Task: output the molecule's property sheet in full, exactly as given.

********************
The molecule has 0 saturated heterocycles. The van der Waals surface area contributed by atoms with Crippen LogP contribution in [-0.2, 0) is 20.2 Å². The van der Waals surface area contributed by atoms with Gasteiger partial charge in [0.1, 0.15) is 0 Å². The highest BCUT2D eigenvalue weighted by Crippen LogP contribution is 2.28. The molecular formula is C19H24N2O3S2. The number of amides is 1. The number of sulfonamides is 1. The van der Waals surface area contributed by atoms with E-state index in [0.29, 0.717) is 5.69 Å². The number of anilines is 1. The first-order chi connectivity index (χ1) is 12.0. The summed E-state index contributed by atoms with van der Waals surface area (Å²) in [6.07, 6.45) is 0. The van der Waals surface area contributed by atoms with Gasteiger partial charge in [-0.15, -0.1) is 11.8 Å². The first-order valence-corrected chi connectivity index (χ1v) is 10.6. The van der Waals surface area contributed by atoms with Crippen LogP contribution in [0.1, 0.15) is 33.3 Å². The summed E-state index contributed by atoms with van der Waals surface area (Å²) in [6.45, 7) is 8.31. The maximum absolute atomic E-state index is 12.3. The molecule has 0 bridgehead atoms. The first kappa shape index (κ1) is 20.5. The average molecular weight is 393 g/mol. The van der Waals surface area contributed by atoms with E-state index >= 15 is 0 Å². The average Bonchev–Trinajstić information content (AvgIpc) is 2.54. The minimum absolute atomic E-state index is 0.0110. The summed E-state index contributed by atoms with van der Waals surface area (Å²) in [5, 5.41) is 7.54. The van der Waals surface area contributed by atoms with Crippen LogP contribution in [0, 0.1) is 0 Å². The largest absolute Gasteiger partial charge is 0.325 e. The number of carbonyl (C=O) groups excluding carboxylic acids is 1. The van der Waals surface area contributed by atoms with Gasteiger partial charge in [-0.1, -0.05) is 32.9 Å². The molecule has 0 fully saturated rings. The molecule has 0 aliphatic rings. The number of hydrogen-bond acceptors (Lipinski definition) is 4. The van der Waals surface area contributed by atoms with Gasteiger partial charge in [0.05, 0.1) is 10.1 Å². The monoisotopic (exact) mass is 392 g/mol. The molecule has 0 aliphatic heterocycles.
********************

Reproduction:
The molecule has 0 saturated heterocycles. The van der Waals surface area contributed by atoms with Crippen LogP contribution in [-0.2, 0) is 20.2 Å². The van der Waals surface area contributed by atoms with Gasteiger partial charge in [0.1, 0.15) is 0 Å². The highest BCUT2D eigenvalue weighted by Crippen LogP contribution is 2.28. The molecular formula is C19H24N2O3S2. The number of amides is 1. The number of sulfonamides is 1. The van der Waals surface area contributed by atoms with E-state index in [0.29, 0.717) is 5.69 Å². The number of anilines is 1. The first-order chi connectivity index (χ1) is 12.0. The summed E-state index contributed by atoms with van der Waals surface area (Å²) in [6.07, 6.45) is 0. The van der Waals surface area contributed by atoms with Gasteiger partial charge in [-0.15, -0.1) is 11.8 Å². The first-order valence-corrected chi connectivity index (χ1v) is 10.6. The van der Waals surface area contributed by atoms with Crippen LogP contribution in [0.1, 0.15) is 33.3 Å². The summed E-state index contributed by atoms with van der Waals surface area (Å²) in [6.45, 7) is 8.31. The maximum absolute atomic E-state index is 12.3. The molecule has 0 bridgehead atoms. The first kappa shape index (κ1) is 20.5. The average molecular weight is 393 g/mol. The van der Waals surface area contributed by atoms with E-state index >= 15 is 0 Å². The average Bonchev–Trinajstić information content (AvgIpc) is 2.54. The minimum absolute atomic E-state index is 0.0110. The summed E-state index contributed by atoms with van der Waals surface area (Å²) in [5, 5.41) is 7.54. The van der Waals surface area contributed by atoms with Crippen LogP contribution in [0, 0.1) is 0 Å². The largest absolute Gasteiger partial charge is 0.325 e. The number of carbonyl (C=O) groups excluding carboxylic acids is 1. The van der Waals surface area contributed by atoms with Gasteiger partial charge in [-0.1, -0.05) is 32.9 Å². The molecule has 0 fully saturated rings. The molecule has 0 aliphatic rings. The number of hydrogen-bond acceptors (Lipinski definition) is 4. The van der Waals surface area contributed by atoms with Gasteiger partial charge in [0.05, 0.1) is 10.1 Å². The monoisotopic (exact) mass is 392 g/mol. The molecule has 0 aliphatic heterocycles.